It's an interesting conundrum, and opens up some equally interesting possibilities. There has been plenty of talk about social enterprise in the last five years or so, and government seems very keen (as do Cameron's Tories). Is this not the single biggest opportunity for social enterprise to transform the UK telecoms market? We are nearing a tipping point in telecoms - not just in the UK but across the whole of Europe and beyond. A very real opportunity exists to end the de facto monopoly and at the same time create a substantial community owned telecoms utility player. It is surely a challenge and will demand some real vision on the part of those individuals and organisations that could prove pivotal.

But the prize is enormous: an end to the drip-feed asset sweating approach that over the years has drained billions and billions of pounds out of local communities and economies and into the hands of BT's City investors. The potential of delivering true Fibre to the Home to rural communities whose sustainable long term future - in the face of increasing transport costs - increasingly depends on the availability of high bandwidth low cost connectivity. The impact would be huge, and hugely positive. But who is out there that might be willing to invest the sums required over the length of time needed?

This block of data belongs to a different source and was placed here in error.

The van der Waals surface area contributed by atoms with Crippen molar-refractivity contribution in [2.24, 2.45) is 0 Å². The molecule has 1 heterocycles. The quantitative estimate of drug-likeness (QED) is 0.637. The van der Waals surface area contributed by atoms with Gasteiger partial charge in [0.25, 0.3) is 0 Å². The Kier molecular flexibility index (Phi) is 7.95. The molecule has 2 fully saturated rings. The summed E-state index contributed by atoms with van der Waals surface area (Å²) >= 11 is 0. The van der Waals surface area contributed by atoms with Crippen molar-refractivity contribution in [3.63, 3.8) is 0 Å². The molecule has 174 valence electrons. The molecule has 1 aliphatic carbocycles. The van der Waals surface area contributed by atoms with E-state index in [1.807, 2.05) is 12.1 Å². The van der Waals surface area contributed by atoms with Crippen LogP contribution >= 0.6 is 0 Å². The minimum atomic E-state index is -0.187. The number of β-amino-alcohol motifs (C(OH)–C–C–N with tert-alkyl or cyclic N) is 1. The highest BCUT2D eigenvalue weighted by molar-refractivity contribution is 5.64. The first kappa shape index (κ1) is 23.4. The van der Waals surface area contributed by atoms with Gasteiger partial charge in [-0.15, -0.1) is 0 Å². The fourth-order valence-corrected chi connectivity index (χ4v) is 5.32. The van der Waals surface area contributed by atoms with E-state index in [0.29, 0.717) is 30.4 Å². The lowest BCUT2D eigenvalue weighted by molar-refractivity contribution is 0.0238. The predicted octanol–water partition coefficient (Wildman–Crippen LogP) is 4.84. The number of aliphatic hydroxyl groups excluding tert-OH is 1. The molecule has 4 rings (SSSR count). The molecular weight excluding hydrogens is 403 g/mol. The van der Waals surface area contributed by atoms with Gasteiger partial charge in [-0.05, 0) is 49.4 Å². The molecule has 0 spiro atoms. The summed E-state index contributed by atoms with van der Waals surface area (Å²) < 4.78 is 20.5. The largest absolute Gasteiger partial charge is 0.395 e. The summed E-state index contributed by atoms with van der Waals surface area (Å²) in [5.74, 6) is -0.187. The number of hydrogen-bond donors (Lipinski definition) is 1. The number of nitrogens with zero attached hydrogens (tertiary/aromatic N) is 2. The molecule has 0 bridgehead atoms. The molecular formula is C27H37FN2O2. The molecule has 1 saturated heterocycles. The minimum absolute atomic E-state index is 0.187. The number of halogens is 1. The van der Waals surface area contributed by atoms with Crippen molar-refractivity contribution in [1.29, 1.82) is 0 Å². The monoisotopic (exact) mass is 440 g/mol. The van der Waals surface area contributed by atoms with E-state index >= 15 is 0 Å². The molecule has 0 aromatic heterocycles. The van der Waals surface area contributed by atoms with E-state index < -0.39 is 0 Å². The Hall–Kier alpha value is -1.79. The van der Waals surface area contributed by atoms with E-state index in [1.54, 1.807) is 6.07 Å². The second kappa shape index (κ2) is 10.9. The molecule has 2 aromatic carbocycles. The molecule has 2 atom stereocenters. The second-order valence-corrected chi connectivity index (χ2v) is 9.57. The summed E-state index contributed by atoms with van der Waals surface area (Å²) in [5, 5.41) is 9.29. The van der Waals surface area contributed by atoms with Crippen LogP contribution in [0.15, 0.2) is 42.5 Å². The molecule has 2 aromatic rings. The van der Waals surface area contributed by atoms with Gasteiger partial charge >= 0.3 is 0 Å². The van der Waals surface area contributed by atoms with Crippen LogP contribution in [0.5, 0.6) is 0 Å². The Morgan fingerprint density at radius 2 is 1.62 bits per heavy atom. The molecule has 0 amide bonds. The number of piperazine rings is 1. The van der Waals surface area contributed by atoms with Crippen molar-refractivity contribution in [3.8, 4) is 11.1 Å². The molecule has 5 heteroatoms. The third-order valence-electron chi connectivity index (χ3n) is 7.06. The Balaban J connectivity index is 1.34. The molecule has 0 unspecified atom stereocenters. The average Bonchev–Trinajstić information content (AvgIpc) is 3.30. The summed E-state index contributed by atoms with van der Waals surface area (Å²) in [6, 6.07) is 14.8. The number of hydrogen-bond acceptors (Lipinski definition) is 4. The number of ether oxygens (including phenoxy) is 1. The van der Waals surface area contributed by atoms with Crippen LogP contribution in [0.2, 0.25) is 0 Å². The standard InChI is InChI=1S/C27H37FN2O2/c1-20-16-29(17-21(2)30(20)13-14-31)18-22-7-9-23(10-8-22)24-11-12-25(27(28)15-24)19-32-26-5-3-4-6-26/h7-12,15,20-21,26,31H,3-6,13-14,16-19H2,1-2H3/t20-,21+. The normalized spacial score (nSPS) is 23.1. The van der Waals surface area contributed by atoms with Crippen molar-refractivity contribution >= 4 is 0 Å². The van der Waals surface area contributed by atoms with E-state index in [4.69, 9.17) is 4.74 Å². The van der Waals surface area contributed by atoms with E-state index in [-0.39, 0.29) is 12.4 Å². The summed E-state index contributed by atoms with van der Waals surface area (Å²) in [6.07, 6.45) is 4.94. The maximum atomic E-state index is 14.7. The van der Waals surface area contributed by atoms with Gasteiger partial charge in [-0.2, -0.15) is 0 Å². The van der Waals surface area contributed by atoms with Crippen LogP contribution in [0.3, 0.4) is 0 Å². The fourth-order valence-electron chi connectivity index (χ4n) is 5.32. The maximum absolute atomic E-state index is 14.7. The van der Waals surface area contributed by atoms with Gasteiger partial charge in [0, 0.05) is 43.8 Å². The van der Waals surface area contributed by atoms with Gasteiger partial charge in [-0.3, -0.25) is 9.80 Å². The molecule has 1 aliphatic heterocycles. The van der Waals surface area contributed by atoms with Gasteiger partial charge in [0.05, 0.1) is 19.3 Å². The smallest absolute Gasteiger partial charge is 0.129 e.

In part, the capital could come from the communities themselves. Community share issues have been effective in raising large sums for community owned wind farms. The Industrial and Provident Society legislation - currently being upgraded - provides an ideal vehicle for this approach. In some fibre rollouts, end users are buying their connection, using savings, or perhaps securing funding against the value of their home (which will of course be enhanced by having a fibre connection). Public sector involvement might be in part about aggregating their planned investment and/or usage costs over several years in order to provide a larger chunk of finance at the outset. And the CDFIs (Community Development Finance Institutions) of which there are many, need to be looking actively at the lending opportunities in this space.

On a perhaps more outlandish angle, and given the game-changing nature of this tipping point, such an investment might prove attractive to a player who is known for their leftfield approach, for their slightly philanthropic bent, and for their substantial minority share of the UK broadband market. Virgin territory?

1 comment:

Cybersavvy UK said...

Believing also that what we need is PPC Partnerships/funding - Public-Private-Community - I have recently been investigating the organisation Philanthropy UK, and other similar groups. Philanthropy in the UK appears to be taking a different line to that, say, in the US. No more just giving for the sake of it to a worthy cause.

Some of the investors would appear to have the 'characteristics' outlined above, in particular seeing a return, whilst donating to grow a sustainable 'business' of benefit to the 'needy'.

I think this is a line that needs further investigation, and more importantly, an approach to some fo these groups to see how UK philanthropic investors react.

Although Virgin may be interested in the community approach, several attempts to engage them have over the last 18 months or so have, as yet, failed.